Begging the Question

Following the peak of public concern about homelessness every Christmas, it seems every January a politician or business leader makes a call to ban begging and the media are onto us asking what we think? BBC Radio’s You and Yours, Five Live, Politics Today plus various newspapers have been asking for interviews this week following a suggestion from Aberdeen Councillor Willie Young to make begging a criminal offence in that city punishable by a fine or prison. My first question is why does the issue of begging in particular create such media interest compared with other evidence of rising poverty levels, such as the proliferation of food banks, pawn brokers and pay day cheque shops?

Homeless+beggingFor Cllr Young and, this time last year, Ivan Artolli, general manager of the five-star Balmoral in Edinburgh, the issue is that beggars spoil the look of our prestigious city streets and are an embarrassment. I agree. It is embarrassing that a modern, civilised society and modern city should have citizens who are destitute and forced into the ignominy of begging. But there’s the real question: are they really destitute and left ‘hungry and homeless’ by a failed welfare system? Or are we – and they – victims of professional begging rackets run by Fagin-like  gangmasters? Or are they sad-souls who may not be exactly ‘hungry and homeless’ or penniless but are caught in the grip of addictions that need to be fed by the added hand-outs as a better alternative to shop-lifting or other crime? There is probably truth in all three scenaria. So what should be done?

We have been saying this week that the first thing is to go out and find out more about the people and their stories. (At least the Daily Record went and did that this week). There are trained voluntary sector befrienders who can go to where people are begging and extend a hand-up, not just a hand-out, and in the process find out more about the trusth of the situation. Better to spend money on outreach and befriending than on arresting and processing beggars through the criminal justice system. (I would be interested in anyone could put a figure on the cost of that?). Criminalising people already on the margins of society will do nothing to help and create more problems than it would solve.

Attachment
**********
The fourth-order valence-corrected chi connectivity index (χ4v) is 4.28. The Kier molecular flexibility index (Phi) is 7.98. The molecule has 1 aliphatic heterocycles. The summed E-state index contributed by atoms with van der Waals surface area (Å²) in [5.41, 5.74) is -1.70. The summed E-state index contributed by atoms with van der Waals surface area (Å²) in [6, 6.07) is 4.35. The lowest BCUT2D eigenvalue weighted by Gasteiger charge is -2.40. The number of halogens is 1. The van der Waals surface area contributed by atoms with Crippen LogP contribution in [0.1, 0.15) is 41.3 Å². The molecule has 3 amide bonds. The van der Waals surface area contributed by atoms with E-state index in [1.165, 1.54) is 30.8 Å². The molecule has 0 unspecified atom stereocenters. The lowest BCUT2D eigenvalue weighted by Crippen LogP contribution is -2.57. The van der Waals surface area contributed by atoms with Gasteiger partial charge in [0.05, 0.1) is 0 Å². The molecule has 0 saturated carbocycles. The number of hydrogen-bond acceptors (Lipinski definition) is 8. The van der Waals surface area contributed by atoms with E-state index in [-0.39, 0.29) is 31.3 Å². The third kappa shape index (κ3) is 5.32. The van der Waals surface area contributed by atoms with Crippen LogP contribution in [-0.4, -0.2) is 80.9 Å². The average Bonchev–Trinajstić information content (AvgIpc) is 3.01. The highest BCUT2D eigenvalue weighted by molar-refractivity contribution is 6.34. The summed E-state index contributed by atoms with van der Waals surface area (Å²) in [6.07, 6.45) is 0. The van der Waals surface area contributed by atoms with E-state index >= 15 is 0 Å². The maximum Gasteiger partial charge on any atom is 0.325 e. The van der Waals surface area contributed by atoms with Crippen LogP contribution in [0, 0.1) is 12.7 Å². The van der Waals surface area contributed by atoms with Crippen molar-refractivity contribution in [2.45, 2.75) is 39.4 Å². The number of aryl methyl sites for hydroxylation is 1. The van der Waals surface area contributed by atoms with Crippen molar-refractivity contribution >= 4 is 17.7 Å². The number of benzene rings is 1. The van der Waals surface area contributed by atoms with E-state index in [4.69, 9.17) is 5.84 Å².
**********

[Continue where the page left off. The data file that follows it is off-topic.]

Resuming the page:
Journalists always ask me: Would you advise people to not give to beggars? I hold that this is a matter of choice. Our default position is towards the hand-up, not the hand out, so maybe offering a few minutes conversation and advice to use the services in our community will serve you to decide if you want to pass on a few coins. Our friends at Thamesreach have taken a stronger line, arguing that anything you give is feeding a drink or drug habit – but for me that’s too much a blanket view. Other charities say to donate what you’d give to beggars straight to the charity but I find that a bit self serving in tone.

Cyrenians first and last position on the subject is to promote compassion towards people. Whether they’re actually destitute or ‘just’ the victim of an addiction or being used to make money, they deserve respect as our fellow human beings and whatever the cause it can be no fun sitting on cold, wet pavements gathering pennies and putting aside their pride. If you don’t want to give money, fine, but they don’t need your disdain and imprisonment will be costly and unproductive.

Des Ryan, CEO


One Comment on “Begging the Question”

  1. Liz Law says:

    Last week I was going around charity shops in Portobello looking for a coat rack. I realised I was following and older woman who was dressed in clothing often associated with Eastern Europe. In the first shop I noticed she asked for a discount on the ticket price and was politely refused. In the second shop I was shocked when I overheard an interaction between a someone behind the counter to the same woman who was asking for a discount on the price on the bedding. When the woman left the shop the assistant said to another customer that the previous week the same woman had done the same thing and then proceeded to beg from customers. I had thought this would be an issolated incident however in a third charity shop the person behind the counter made a remark about the behaviour of a British Asian who was in the shop with her crying child. On this occasion I was able to politely challenge the sotto voiced comment. I was left with a concern about hardening attitudes to others and a fear that we are only just beginning to see the aggression towards people who behave differently. If charity shops cannot engage with respect what hope is there for the rest of us.

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